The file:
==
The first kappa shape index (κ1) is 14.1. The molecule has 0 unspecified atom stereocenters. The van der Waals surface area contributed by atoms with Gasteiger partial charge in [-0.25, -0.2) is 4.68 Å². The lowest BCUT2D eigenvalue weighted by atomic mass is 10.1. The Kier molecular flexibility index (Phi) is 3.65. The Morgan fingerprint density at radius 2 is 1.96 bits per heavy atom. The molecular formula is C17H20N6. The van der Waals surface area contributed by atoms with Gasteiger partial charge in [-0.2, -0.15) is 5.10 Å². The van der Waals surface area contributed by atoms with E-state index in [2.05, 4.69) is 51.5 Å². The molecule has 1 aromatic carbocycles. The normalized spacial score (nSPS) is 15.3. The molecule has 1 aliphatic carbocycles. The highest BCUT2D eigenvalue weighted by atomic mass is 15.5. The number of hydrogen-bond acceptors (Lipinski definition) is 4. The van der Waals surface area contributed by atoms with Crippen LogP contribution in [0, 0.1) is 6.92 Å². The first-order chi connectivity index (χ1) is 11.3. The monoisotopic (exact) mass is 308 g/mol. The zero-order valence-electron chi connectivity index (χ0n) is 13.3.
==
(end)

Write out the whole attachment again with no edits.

The first kappa shape index (κ1) is 14.1. The molecule has 0 unspecified atom stereocenters. The van der Waals surface area contributed by atoms with Gasteiger partial charge in [-0.25, -0.2) is 4.68 Å². The lowest BCUT2D eigenvalue weighted by atomic mass is 10.1. The Kier molecular flexibility index (Phi) is 3.65. The Morgan fingerprint density at radius 2 is 1.96 bits per heavy atom. The molecular formula is C17H20N6. The van der Waals surface area contributed by atoms with Gasteiger partial charge in [-0.2, -0.15) is 5.10 Å². The van der Waals surface area contributed by atoms with E-state index in [2.05, 4.69) is 51.5 Å². The molecule has 1 aromatic carbocycles. The normalized spacial score (nSPS) is 15.3. The molecule has 1 aliphatic carbocycles. The highest BCUT2D eigenvalue weighted by atomic mass is 15.5. The number of hydrogen-bond acceptors (Lipinski definition) is 4. The van der Waals surface area contributed by atoms with Crippen LogP contribution in [0, 0.1) is 6.92 Å². The first-order chi connectivity index (χ1) is 11.3. The monoisotopic (exact) mass is 308 g/mol. The zero-order valence-electron chi connectivity index (χ0n) is 13.3.